Still referring to Figure 1, it will be seen that the surfaces of rolls I2 and i very nearly meet along a point on the line connecting their respective axes l3 and 3. This point of near meeting of rolls l2 and l is commonly called the nip of the rolls. Extruder 30, mounted on fixed coating material reservoir 3!, is located substantially directly above this nip.
A base sheet supply roll 32 is rotatably mounted on fixed supports 33.
The base sheet material, such as paper, paperboard, or foil, is supplied in continuous web form from supply roll 32. This web of base sheet material passes first over pressure roll l2, then through the nip, under temperature roll I, and is wound up on take-up roll l'8. As the base sheet the nip 34 of the rolls, a continuous thin sheet 35 of hot thermoplastic coating or surfacing material is extruded from the extruder 130 into nip 3 1. The spacing between rolls l2 and I at nip it is predetermined, and is sufficient to permit passage through the nip of the base sheet 3t and the coating material 35 under sufficient continuous compressive pressure to obtain a firm adhesive bond between the base sheet and the coating. This pressure may be controlled by means of hydraulic cylinder-piston assembly it mounted between lever H] and support member 9. The combined base sheet 36 and extruded sheet together comprising coated sheet material 31, pass downwardly through the nip, under temperature roll i in contact therewith, then upward to be wound onto takeup roll 18.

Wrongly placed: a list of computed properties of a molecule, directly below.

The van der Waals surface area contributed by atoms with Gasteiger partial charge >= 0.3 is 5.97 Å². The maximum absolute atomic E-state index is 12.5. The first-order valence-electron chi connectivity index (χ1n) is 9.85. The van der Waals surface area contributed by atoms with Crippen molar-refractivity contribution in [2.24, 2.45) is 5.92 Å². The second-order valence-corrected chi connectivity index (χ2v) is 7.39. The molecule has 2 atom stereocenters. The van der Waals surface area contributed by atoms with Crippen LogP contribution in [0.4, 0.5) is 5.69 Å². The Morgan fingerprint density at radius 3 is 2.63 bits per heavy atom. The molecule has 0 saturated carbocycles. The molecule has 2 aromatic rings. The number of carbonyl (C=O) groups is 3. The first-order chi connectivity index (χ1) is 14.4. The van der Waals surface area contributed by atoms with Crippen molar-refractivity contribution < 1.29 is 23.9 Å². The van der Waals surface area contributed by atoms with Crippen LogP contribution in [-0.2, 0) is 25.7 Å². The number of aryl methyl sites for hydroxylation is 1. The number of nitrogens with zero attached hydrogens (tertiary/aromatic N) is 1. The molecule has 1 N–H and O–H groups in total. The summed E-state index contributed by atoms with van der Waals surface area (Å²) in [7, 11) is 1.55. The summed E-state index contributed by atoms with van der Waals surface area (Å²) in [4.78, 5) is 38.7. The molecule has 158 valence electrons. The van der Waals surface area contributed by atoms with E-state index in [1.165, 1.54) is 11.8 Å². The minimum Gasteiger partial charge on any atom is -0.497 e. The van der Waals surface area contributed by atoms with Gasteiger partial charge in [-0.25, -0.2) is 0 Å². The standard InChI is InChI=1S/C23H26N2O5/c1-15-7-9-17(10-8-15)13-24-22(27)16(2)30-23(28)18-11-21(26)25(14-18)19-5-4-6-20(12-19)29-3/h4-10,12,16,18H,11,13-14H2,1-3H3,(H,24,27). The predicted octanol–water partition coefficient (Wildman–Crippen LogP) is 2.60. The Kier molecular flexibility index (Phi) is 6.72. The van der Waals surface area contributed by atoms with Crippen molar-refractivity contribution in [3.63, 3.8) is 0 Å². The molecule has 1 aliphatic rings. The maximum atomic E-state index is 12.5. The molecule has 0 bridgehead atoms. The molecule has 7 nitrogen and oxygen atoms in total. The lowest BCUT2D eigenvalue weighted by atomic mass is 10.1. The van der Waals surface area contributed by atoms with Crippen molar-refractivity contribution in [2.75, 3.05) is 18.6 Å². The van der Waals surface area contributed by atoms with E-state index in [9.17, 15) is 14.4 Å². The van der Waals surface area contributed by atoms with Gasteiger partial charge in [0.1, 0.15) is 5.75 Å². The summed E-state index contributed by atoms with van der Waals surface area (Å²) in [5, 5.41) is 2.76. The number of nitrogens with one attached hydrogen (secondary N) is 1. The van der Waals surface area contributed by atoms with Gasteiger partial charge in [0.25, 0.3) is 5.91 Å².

It is obvious that Figure 1, being a side elevation view, shows only one of a pair of stanchions 2, and of other of the described elements, 'ie other of the pairs of such elements lying behind those shown.
Temperature roll I is by any suitable conventional means controlled at the desired temperature to cool the extruded sheet below its liquid temperature range and finish bonding the thermoplastic sheet material to the base sheet.
The exact direction of extrusion of the coating material may sometimes not be perfectly controlled, so that at times a particular coating may he extruded vertically as seen in Figure 1, while at other times the direction of extrusion may be at a considerable angle to the vertical. It will be readily apparent from Figure 1 that if the extrusion occurs oiT-vertical in one direction the extruded sheet of coating material will contact the base sheet before the united sheets enter the nip, while if the direction of extrusion is the other way the extruded sheet of coating material will Contact the temperature roll I prior to the time the coating material and the base sheet enter the nip. In either event, the coating material will have a substantial opportunity to cool prior to the time that it is pressed into contact with the base sheet at the nip of the rolls. This may have serious adverse effects, resulting in an insecurely bonded finished sheet. Consequently, it is highly desirable that the machine be adjustable to permit an alignment whereby the extruded coating material, regardless of its angle of extrusion, will have first contact with the base sheet and with the temperature roll simultaneously and at substantially the exact nip of the rolls. But this result must also be achieved, for optimum results, without thereby causing the distance between the point of extrusion and the nip to increase, for as noted before, this distance should be kept at a minimum in order to avoid excessive cooling of the coating material before it is applied to the base sheet.